• The Bears came out and threw it on their first 2 plays! The first resulted in an awful Jordan Howard drop (drink), while the second was a beautiful play action rollout to Josh Bellamy for a 1st down. This unsurprisingly caught the Bengals’ defense off guard, and they backed off the defense into standard 7 man boxes instead of loading 8-9 up. As a result, the Bears ran it the next two plays for about 40 yards and a touchdown. That marked the first time this season that the offense scored a touchdown on their first possession of the game.
  • Before I get too down on Howard, how about giving it up for a great game from Chicago’s stud running back? He had his 12th 100 yard rushing game in 26 career starts and passed the 1,000 yard mark for the 2nd year in a row, making him the first running back in Chicago history to start his career that way. That’s pretty remarkable when you think of the great running backs who have played in Chicago.

Read More …

Tagged: , , , , , , , , , , , , , , , , , , , , , , , , , ,

423 Comments

Data Responds: Bears vs. 49ers

| December 3rd, 2017

The Bears led for almost the entire game, but pretty much everybody watching the game knew what was coming when San Francisco got the ball back down 14-12 with just over 4 minutes to go. The 49ers methodically marched down the field and longtime Chicago kicker Robbie Gould drilled his 5th field goal of the day to send Chicago to their 5th straight loss.

Offense

  • Chicago’s offense came out on the first possession and ran the ball twice in a row out of heavy sets. Anybody who’s watched Chicago this year can already guess how that ended: with Chicago in 3rd and long. That led to a sack of QB Mitchell Trubisky for a nice quick three and out.
  • Speaking of running on first down, the Bears did it 11 times in 14 chances today. Only one of those runs went for more than 3 yards; most went for 0 or 1.
  • It looks like any confidence rookie quarterback Mitchell Trubisky earned from the coaching staff completely evaporated after a bad game last week. They finally opened things up two weeks ago, and the offense shockingly had their best game of the year. Now they’ve had back to back terrible weeks after reverting to horribly predictable play calling.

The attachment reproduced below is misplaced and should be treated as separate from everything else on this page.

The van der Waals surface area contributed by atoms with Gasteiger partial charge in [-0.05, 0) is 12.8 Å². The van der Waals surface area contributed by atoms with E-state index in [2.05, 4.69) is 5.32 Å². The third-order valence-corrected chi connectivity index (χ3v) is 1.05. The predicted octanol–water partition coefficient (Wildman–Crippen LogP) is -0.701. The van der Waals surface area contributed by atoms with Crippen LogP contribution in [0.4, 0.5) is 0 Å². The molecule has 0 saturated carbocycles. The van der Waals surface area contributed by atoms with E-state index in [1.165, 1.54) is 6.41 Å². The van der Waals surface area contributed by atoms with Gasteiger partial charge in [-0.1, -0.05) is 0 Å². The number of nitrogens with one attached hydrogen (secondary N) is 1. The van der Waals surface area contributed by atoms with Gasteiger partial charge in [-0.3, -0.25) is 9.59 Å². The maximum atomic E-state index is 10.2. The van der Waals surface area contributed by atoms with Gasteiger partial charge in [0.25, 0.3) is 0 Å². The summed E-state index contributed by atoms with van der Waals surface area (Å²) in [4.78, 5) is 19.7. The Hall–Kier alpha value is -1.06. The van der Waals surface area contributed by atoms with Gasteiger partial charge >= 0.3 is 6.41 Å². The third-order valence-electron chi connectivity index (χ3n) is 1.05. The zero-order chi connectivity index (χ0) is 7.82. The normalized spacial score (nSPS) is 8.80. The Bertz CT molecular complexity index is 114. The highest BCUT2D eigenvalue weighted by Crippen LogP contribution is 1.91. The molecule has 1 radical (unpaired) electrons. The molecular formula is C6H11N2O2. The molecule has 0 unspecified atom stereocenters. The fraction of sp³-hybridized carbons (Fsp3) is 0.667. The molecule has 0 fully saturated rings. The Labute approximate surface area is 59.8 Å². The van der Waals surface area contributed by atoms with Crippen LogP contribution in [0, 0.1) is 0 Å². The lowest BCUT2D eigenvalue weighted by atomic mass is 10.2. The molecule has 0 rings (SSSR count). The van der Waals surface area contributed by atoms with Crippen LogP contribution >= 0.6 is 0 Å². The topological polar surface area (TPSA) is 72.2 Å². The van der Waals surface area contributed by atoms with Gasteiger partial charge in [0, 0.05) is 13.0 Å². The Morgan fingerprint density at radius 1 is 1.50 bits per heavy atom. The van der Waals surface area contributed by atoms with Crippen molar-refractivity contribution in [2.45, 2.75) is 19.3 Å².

Read More …

Tagged: , , , , , , , , , , , , , ,

340 Comments

Data Responds: Bears at Saints

| October 29th, 2017

The Bears played pretty evenly with the NFC South-leading New Orleans Saints on the road, but a series of missed opportunities (helped by one atrocious call by the officials) cost them the chance to enter the bye at 4-4.

Perhaps most important to Chicago going forward, the loss was a costly one for the Bears. Four starters left the game with injuries and did not return, including guard Kyle Long (hand), center Cody Whitehair (arm), cornerback Bryce Callahan (knee), and tight end Zach Miller (leg). We’ll wait to see how serious the injuries are, though I can say fairly confidently that Miller’s gruesome leg injury means his season (and likely his career) is finished.

Still, the best news to me from the game was that they kept fighting. When they went down 17-6 early in the 4th quarter, I expected them to roll over and quit, but from that point on the defense forced two turnovers, the offense scored a touchdown, and the special teams picked up a big return to keep Chicago in the game. The attitude on the team is changing, and the importance of that can’t be overstated.

Offense

  • The Bears were forced to ask for a bit more from rookie quarterback Mitchell Trubisky this week, and we saw some of both good and bad, as should be expected from a young quarterback. We saw the talent leading to some big plays, and we saw the rookie mistakes leading to missed opportunities and/or negative plays. The overall stat line (14/32, 164 yards, 0 TD, 1 INT, 46.9 rating) looks ugly, but his performance was not that bad. Notably, Trubisky threw 2 touchdowns, but one of them was taken away by a terrible officiating call and one of them was inexplicably dropped by a wide open Jordan Howard.

Read More …

Tagged: , , , , , , , , , , , , , , , , , , ,

© Da' Bears Blog